In that pure awareness is the spontaneously present compassion and no inherent solidity can be possible other than solidifying passing thoughts. (like grasping a handful of wind).
The Bodhichitta bird can fly without traces.
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Re: Basic Question

Postby Heruka » Sat Apr 10, 2010 4:28 pm

sangyey wrote:Hi everybody, :smile:

I have a basic questions that I would like to ask:

What is the correlation between the three priniple paths and the two types of Bodhicitta (conventinal and ultimate)?

It seems that the principle path of Bodhicitta is correlated to convential Bodhicitta and the priniple path of wisdom is correlated to ultimate Bodhicitta.

Is this so?

:thanks:



Hello sangay, on conventional level we engage in three paths as you say and all time we are purifying through these actions and aspirations and so on. We are not divorced from our real nature, just simply ignorant of it. So conventional is not divorced from ultimate, and ultimate not divorced from conventional. I think its helpful that we understand that bodhicitta also means different things in sutra, tantra and dzogchen etc, so we will get various answers from coarse to fine in explanation and presentation. Also remain aware of those that claim to know, i.e. realize, and are harsh on others that present it through a different lens, bodhicitta is infinite in its manifestation and not limited to text book learning.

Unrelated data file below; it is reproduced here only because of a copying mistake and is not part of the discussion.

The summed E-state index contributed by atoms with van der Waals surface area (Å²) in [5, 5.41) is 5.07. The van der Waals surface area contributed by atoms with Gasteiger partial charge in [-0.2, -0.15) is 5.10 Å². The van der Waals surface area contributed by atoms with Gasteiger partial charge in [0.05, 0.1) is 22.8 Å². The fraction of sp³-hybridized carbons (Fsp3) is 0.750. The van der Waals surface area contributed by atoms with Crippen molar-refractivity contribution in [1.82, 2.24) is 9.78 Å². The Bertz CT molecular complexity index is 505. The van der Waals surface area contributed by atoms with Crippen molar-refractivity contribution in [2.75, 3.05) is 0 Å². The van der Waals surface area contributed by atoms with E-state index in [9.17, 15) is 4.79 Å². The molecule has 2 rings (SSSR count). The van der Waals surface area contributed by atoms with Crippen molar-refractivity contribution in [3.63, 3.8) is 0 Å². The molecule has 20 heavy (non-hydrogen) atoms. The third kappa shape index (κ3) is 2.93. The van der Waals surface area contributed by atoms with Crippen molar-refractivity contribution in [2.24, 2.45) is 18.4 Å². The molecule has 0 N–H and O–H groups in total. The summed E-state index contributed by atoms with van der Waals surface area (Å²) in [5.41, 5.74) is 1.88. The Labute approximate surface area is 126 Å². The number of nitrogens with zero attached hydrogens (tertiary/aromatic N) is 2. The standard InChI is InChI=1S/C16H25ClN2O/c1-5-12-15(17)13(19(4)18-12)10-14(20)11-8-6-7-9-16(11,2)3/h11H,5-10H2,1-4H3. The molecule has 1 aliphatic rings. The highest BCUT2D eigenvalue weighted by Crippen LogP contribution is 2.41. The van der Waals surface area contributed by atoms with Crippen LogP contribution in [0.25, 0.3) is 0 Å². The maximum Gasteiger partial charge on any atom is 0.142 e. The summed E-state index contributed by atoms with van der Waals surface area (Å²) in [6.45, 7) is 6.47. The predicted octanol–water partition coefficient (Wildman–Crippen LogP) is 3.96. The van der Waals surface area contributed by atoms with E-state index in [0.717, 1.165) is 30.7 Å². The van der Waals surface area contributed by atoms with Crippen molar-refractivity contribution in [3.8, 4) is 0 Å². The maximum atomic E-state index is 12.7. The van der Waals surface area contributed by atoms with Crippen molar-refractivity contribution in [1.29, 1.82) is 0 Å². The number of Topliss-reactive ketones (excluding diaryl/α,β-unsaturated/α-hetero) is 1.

:smile:
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Re: Basic Question

Postby sangyey » Sat Apr 10, 2010 5:01 pm

Is there a proper sequential order that is recommended for Bodhicitta to be developed? I am not yet familiar with the different techniques such as lojong and tonglen etc., I have just been working on developing loving-kindness towards others as an initial start.